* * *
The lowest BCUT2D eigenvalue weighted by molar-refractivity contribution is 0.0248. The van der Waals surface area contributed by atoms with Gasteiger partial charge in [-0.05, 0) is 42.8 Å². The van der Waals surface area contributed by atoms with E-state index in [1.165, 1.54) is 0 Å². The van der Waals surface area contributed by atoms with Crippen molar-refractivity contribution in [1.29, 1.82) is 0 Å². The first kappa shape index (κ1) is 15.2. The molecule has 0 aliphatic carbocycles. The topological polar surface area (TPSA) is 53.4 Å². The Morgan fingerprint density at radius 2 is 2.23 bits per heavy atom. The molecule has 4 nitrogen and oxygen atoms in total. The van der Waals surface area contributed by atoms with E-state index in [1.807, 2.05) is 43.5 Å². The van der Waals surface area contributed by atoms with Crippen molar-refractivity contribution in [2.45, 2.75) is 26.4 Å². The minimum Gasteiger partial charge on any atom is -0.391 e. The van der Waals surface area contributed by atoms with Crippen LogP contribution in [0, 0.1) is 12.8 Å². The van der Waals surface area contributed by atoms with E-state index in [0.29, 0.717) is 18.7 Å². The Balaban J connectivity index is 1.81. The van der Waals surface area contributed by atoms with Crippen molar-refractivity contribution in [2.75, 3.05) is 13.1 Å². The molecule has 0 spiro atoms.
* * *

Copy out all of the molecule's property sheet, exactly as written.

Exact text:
The lowest BCUT2D eigenvalue weighted by molar-refractivity contribution is 0.0248. The van der Waals surface area contributed by atoms with Gasteiger partial charge in [-0.05, 0) is 42.8 Å². The van der Waals surface area contributed by atoms with E-state index in [1.165, 1.54) is 0 Å². The van der Waals surface area contributed by atoms with Crippen molar-refractivity contribution in [1.29, 1.82) is 0 Å². The first kappa shape index (κ1) is 15.2. The molecule has 0 aliphatic carbocycles. The topological polar surface area (TPSA) is 53.4 Å². The Morgan fingerprint density at radius 2 is 2.23 bits per heavy atom. The molecule has 4 nitrogen and oxygen atoms in total. The van der Waals surface area contributed by atoms with E-state index in [1.807, 2.05) is 43.5 Å². The van der Waals surface area contributed by atoms with Crippen molar-refractivity contribution in [2.45, 2.75) is 26.4 Å². The minimum Gasteiger partial charge on any atom is -0.391 e. The van der Waals surface area contributed by atoms with Crippen LogP contribution in [0, 0.1) is 12.8 Å². The van der Waals surface area contributed by atoms with E-state index in [0.29, 0.717) is 18.7 Å². The Balaban J connectivity index is 1.81. The van der Waals surface area contributed by atoms with Crippen molar-refractivity contribution in [2.75, 3.05) is 13.1 Å². The molecule has 0 spiro atoms.